• Posts
  • RSS
  • ◂◂RSS
  • Contact

  • Real Time Board Games

    February 9th, 2014
    games  [html]
    I've recently gotten more excited about board games with less waiting. In the typical board game you go around in a circle with each player making a decision and taking a turn. Especially when turns are long, and there's not much for you to think about on someone else's turn, this can get dull. In a "real time" game, by contrast, everyone is playing at once. For example, in Boggle everyone looks together for words and then after a timer completes you see who has words no one else got. Other games like this are Spoons, Ricochet Robots, and my current favorite, Galaxy Trucker. (Another favorite game, Race For The Galaxy, has this feel, even though technically it isn't this mechanic.) While it's not a very common system for board games it's the default in sports and computer games.

    (If you like you could compare this to the shift in contra dancing from active/inactive to equal-turn. Except that I think equal-turn dancing was more like an "innovation" that replaced the previous version while with board games I expect both to continue with their various advantages and feels.)

    Comment via: google plus, facebook

    Recent posts on blogs I like:

    Fireside Friday, November 27, 2020

    Hey folks! Fireside this week. A bit of a change-up in terms of the coming attractions. I had planned to start “Textiles, How Did They Make It?” next, but I want to do a bit more reading on some of the initial stages of textile production (that is, the pr…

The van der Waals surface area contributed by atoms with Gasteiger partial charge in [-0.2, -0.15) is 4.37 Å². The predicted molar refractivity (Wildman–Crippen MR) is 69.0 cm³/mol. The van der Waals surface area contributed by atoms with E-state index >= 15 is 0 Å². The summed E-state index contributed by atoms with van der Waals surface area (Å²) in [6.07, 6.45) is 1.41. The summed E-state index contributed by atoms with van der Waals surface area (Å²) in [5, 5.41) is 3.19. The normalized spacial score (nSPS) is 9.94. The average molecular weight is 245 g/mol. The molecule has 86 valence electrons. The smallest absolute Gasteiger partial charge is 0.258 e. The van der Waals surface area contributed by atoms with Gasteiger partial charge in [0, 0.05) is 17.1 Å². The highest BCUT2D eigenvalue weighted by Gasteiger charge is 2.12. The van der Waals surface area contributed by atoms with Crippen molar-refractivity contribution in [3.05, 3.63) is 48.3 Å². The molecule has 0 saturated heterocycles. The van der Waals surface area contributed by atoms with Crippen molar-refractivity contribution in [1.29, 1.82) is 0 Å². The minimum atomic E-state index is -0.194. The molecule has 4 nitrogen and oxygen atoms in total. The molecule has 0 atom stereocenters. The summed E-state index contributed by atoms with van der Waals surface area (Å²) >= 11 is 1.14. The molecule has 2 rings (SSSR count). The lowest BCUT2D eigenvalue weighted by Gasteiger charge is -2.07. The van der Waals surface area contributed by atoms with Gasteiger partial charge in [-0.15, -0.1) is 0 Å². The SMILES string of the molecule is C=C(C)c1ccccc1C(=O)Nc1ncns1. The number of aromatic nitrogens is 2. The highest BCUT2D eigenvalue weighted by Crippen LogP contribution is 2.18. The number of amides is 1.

via A Collection of Unmitigated Pedantry November 27, 2020

    Building Depth and Window Space

    How much window space does an apartment need, relative to its area, and how does this affect building style? A fascinating post from about a year ago on Urban Kchoze makes the argument that modern North American buildings are too deep – Simon calls them o…

    via Pedestrian Observations November 27, 2020

    Thoughts you mightn't have thunk about remote meetings

    Welcome to this week's edition of "building a startup in 2020," in which all your meetings are suddenly remote, and you probably weren't prepared for it. I know I wasn't. We started a "fully remote" company back in 2019, but …

    via apenwarr November 23, 2020

    more     (via openring)


  • Posts
  • RSS
  • ◂◂RSS
  • Contact